© 2013 - Your Name - Air Date: MM/DD/YY
Movie Magazine International

Wednesday, June 5, 2013

Cannes Report 3 - 66th Festival de Cannes

By Moira Sullivan

Opium directed by Arielle Dombasle

For the 50th anniversary of the death of Jean Cocteau, who was twice the president of the festival, a newly restored digitalization of Cocteau's beloved La Belle et Le Bête was screened as part of the Cannes Classics sidebar of the festival, followed by a dramatization of a party of his life. It is difficult to make a biopic about a legend such as Jean Cocteau who spent time in Côte d’Azur and painted frescos in a museum in nearby Villefranche sur Mer. To their credit, the ensemble cast tried to breathe life into a short history of the film poet in a creative assemblage of Cocteau’s life and words when he was an opium addict. The title of the film is therefore to the point: Opium. The film is directed by Arielle Dombasle with an excellent Grégoire Colin as Cocteau.

“Opium” focuses on Cocteau’s short relationship with the French author Raymond Radiguet (Sam Mercer), a young bon vivant with Arthur Rimbaud like behavior: wild, playful and promiscuous. The film suggests that Cocteau became an opium addict after Radiguet’s tragic death at age 20 from eating shellfish, but according to Radiguet’s biographer, he died of typhoid fever.

The beautiful actress Marisa Berensen as “La Marquise Casati” (from Cabaret 1972) is part of the elite crowd who surrounds Cocteau. One of Cocteau’s patrons, Marie-Laure de Noailles is played by Hèléne Filliéres, and Arielle Dombasle plays “Mnémosyne”. Other characters brought to life include Nijinski, Man Ray, Coco Chanel, Tristan Tzara, André Breton and Serge Diaghilev.  At this event I met the remarkable journalist, Nicole Gabriel for Jeune Cinema, a journal that began in 1964 to accompany the Jean Vigo Cinema Society for youth– The form is unique today –a large format in black and white, with no ads, which is rare in film criticism.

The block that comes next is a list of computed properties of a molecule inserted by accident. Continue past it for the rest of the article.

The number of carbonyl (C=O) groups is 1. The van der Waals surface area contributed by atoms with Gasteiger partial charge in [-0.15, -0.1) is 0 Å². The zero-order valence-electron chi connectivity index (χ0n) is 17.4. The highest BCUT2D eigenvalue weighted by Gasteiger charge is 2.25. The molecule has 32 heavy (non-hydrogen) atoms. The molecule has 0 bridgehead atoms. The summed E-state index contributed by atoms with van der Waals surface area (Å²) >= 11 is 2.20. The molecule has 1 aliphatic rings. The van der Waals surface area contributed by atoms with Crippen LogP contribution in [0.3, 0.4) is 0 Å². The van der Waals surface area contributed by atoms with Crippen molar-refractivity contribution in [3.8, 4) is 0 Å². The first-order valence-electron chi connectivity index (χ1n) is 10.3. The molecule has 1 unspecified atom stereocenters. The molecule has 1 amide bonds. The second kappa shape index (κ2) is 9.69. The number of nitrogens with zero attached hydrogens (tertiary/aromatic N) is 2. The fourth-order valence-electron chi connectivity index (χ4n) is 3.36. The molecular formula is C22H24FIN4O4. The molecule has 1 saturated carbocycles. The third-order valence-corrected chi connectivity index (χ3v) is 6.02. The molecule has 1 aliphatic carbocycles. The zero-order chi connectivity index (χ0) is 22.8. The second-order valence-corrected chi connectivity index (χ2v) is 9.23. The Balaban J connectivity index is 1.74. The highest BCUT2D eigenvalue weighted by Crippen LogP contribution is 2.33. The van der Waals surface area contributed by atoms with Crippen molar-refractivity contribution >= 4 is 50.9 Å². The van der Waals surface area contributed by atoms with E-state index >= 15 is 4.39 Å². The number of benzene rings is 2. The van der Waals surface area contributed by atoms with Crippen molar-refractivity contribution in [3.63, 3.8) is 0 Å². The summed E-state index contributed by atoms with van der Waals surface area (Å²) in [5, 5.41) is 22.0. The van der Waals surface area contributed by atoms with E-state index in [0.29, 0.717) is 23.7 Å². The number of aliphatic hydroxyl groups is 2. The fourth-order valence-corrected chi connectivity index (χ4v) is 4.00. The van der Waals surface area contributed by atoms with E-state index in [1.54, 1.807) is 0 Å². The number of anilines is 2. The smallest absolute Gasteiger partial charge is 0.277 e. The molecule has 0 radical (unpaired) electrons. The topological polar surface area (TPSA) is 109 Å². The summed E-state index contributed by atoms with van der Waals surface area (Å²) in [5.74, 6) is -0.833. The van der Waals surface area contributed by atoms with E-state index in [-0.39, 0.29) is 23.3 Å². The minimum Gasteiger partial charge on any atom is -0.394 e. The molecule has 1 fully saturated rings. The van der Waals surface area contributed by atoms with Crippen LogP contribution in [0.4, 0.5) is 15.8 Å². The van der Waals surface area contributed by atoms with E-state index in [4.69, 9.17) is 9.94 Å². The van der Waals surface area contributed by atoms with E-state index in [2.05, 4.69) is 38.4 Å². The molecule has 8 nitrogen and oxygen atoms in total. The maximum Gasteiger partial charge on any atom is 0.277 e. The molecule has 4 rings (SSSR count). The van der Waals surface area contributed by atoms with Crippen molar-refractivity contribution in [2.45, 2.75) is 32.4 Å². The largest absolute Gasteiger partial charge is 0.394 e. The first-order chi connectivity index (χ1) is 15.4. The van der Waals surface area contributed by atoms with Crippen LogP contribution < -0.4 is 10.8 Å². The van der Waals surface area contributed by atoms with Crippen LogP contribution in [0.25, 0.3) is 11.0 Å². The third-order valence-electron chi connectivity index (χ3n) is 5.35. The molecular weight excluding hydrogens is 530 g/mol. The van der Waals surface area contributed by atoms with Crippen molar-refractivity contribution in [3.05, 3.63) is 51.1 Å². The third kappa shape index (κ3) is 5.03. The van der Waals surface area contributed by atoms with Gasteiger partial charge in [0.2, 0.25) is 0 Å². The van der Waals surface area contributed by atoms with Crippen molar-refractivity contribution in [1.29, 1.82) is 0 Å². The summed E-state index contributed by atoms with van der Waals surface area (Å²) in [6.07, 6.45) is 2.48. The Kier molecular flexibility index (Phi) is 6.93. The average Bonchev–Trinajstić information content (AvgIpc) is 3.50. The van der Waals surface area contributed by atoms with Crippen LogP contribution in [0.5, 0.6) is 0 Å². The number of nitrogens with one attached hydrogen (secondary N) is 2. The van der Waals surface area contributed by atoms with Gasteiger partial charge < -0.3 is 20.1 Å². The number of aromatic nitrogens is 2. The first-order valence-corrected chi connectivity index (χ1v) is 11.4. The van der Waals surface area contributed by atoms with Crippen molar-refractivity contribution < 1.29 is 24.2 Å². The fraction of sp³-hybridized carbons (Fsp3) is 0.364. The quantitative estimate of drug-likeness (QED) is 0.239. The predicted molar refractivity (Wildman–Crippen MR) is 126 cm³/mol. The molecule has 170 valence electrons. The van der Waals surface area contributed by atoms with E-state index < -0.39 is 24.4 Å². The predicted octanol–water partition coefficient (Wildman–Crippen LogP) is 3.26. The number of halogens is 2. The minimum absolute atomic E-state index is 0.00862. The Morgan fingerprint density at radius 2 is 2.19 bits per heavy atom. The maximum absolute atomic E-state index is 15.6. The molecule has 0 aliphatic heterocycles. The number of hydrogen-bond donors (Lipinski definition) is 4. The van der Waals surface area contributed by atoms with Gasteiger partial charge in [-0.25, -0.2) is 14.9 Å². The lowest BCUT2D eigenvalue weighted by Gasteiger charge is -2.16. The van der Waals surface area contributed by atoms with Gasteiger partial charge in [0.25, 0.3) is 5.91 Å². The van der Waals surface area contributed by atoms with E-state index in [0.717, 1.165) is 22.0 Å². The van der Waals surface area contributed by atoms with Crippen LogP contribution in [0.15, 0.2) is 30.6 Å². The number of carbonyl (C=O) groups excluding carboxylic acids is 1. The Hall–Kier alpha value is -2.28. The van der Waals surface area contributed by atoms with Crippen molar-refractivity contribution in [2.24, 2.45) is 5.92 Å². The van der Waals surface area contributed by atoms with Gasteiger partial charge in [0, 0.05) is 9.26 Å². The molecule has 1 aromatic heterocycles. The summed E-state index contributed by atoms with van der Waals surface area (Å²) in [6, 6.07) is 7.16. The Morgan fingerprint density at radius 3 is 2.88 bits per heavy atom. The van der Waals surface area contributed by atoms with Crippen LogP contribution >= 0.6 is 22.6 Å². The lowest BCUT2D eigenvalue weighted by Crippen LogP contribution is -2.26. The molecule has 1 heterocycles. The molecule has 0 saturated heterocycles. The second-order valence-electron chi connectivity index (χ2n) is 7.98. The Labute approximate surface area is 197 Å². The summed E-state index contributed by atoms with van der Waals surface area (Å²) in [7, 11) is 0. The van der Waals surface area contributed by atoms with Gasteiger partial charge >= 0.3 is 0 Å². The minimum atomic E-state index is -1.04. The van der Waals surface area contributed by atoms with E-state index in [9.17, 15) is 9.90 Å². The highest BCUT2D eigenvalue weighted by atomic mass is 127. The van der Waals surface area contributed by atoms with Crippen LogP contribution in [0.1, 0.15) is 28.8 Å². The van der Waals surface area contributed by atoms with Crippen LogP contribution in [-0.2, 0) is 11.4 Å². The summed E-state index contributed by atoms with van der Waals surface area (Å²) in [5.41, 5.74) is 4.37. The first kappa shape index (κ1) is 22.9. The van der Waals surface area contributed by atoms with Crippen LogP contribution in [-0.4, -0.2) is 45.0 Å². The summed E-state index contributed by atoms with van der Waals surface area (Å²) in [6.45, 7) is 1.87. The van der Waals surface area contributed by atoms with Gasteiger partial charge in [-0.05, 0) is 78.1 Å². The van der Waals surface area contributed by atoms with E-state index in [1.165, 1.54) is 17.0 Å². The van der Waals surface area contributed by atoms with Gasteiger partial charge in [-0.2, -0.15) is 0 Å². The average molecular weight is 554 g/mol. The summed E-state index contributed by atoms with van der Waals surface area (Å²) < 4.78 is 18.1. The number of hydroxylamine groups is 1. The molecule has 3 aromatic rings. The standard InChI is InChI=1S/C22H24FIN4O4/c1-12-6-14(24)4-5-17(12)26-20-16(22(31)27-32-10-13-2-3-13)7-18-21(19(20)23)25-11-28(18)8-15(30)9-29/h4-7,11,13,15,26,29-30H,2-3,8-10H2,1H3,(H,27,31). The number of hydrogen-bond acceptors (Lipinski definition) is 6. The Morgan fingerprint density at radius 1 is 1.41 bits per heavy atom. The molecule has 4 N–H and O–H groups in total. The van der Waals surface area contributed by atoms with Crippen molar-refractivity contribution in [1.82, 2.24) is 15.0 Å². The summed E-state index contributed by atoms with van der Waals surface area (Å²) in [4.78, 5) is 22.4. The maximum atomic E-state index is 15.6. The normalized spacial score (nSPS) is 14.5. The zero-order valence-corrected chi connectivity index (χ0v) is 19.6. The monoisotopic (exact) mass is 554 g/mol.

Another formidable side event at the festival is Cinéma de la Plage: Cinema on the Beach
Tippi Hedren in "The Birds"

A series of classic films are shown in open air on the Croisette and on closing night it was Hitchcock’s “The Birds”. This event must be attended on time, since once it starts no one is allowed to enter once the film starts but patrons huddle in the sand on the adjoining beachfronts and above on the sidewalk.

The immense size of the screen and the amplification of sound makes it an event that attracted regular patrons and pedestrians. The girders that support the screen are partly submerged in water close to the shore so it is an amazing screening.  It was comforting to hear the lines of Melanie Tippi Hedren informing Annie (Susanne Pleshette) that she just drove up from San Francisco and to see the beautiful nature of Bodega Bay, unencumbered at the time in 1960s by land development- This is an area that Hitchcock loved and his reverence shows. From the beach one could hear party music from the palatial beach tents on the Croisette and nearby docked yachts, all to disperse the morning after.

Cannes is a chaotic blend of stardom and opulence, commercial cinema and arthouse with moguls and cineastes and  devoted to both. For myself, It is truly a festival where it is possible to see great film and meet colleagues from around the world who join to celebrate cinema – what the Italian film theoretician Ricciotta Canudo  called the seventh art in a manifesto from 1911- an amalgamation of spatial arts architecture sculpture and painting with temporal arts dance music poetry. It is clear to me that all this can be experienced in Cannes.

For Movie Magazine this is Moira Sullivan, Cannes

© 2013 - Movie Magazine International - Air Date:06/05/13
Movie Magazine International

Saturday, May 25, 2013

Cannes Report 2013 - The Hunt

By Moira Sullivan 
Denmark has certainly become a conservative country of late with required language tests for foreigners and an ultra nationalist party in the parliament. Worse yet is the provincialism in the smaller islands, and The Hunt (Jagten in Danish) directed by Thomas Vinterberg is one of those areas. 
Maads Mikelsson plays Lucas, a man who has lost his job and who takes a position as a preschool teacher. In Sweden, male employees are not allowed with children, but in this Danish childcare center, they are. 
In a complicated set of circumstances involving Lucas’ school  and hunting buddies he finds himself the hero of a young preschooler who makes up the story that he has touched her improperly. Almost no one wants to believe him, especially his old friends. His relationship with his son is strained as a result. He becomes involved with Nadja, a woman of Polish descent (Alexandra Rappaport), before he is fired and although she believes his innocence there is still doubt. 
The film shows the systematic ostracization of Lucas from the community and his zapped energy in dealing with the torment and persecution. This escalates to the point of Lucas being assaulted in a market. What is amazing about this character is his endurance and even when he finds support he must always watch over his shoulder.